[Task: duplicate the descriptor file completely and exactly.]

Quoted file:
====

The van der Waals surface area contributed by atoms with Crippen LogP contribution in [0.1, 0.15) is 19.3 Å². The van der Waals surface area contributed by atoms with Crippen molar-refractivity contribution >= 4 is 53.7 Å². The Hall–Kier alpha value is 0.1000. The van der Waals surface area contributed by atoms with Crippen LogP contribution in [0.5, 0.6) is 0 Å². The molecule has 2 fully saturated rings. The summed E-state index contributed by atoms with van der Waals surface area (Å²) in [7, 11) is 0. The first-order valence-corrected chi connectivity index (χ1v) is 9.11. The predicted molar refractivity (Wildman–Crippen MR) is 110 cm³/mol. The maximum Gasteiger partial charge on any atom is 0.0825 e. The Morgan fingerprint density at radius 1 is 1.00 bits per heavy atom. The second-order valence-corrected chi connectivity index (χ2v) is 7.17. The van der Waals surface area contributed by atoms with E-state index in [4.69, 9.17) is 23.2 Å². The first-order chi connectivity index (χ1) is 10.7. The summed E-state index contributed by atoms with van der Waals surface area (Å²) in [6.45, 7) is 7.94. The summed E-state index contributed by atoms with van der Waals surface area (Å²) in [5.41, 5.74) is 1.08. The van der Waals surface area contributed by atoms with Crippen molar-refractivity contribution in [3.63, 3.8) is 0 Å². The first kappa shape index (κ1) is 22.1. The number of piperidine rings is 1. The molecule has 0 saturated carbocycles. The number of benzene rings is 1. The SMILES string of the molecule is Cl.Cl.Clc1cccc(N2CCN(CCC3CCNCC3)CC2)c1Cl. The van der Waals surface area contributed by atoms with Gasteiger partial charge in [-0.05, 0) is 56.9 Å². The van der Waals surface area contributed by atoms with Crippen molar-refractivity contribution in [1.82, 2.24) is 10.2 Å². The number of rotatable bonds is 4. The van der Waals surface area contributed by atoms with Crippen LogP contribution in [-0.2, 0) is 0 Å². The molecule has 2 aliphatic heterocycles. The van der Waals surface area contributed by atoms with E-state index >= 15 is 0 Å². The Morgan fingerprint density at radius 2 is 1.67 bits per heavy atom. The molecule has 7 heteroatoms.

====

The van der Waals surface area contributed by atoms with Crippen LogP contribution in [0.1, 0.15) is 19.3 Å². The van der Waals surface area contributed by atoms with Crippen molar-refractivity contribution >= 4 is 53.7 Å². The Hall–Kier alpha value is 0.1000. The van der Waals surface area contributed by atoms with Crippen LogP contribution in [0.5, 0.6) is 0 Å². The molecule has 2 fully saturated rings. The summed E-state index contributed by atoms with van der Waals surface area (Å²) in [7, 11) is 0. The first-order valence-corrected chi connectivity index (χ1v) is 9.11. The predicted molar refractivity (Wildman–Crippen MR) is 110 cm³/mol. The maximum Gasteiger partial charge on any atom is 0.0825 e. The Morgan fingerprint density at radius 1 is 1.00 bits per heavy atom. The second-order valence-corrected chi connectivity index (χ2v) is 7.17. The van der Waals surface area contributed by atoms with E-state index in [4.69, 9.17) is 23.2 Å². The first-order chi connectivity index (χ1) is 10.7. The summed E-state index contributed by atoms with van der Waals surface area (Å²) in [6.45, 7) is 7.94. The summed E-state index contributed by atoms with van der Waals surface area (Å²) in [5.41, 5.74) is 1.08. The van der Waals surface area contributed by atoms with Crippen molar-refractivity contribution in [3.63, 3.8) is 0 Å². The first kappa shape index (κ1) is 22.1. The number of piperidine rings is 1. The molecule has 0 saturated carbocycles. The number of benzene rings is 1. The SMILES string of the molecule is Cl.Cl.Clc1cccc(N2CCN(CCC3CCNCC3)CC2)c1Cl. The van der Waals surface area contributed by atoms with Gasteiger partial charge in [-0.05, 0) is 56.9 Å². The van der Waals surface area contributed by atoms with Crippen molar-refractivity contribution in [1.82, 2.24) is 10.2 Å². The number of rotatable bonds is 4. The van der Waals surface area contributed by atoms with Crippen LogP contribution in [-0.2, 0) is 0 Å². The molecule has 2 aliphatic heterocycles. The van der Waals surface area contributed by atoms with E-state index >= 15 is 0 Å². The Morgan fingerprint density at radius 2 is 1.67 bits per heavy atom. The molecule has 7 heteroatoms.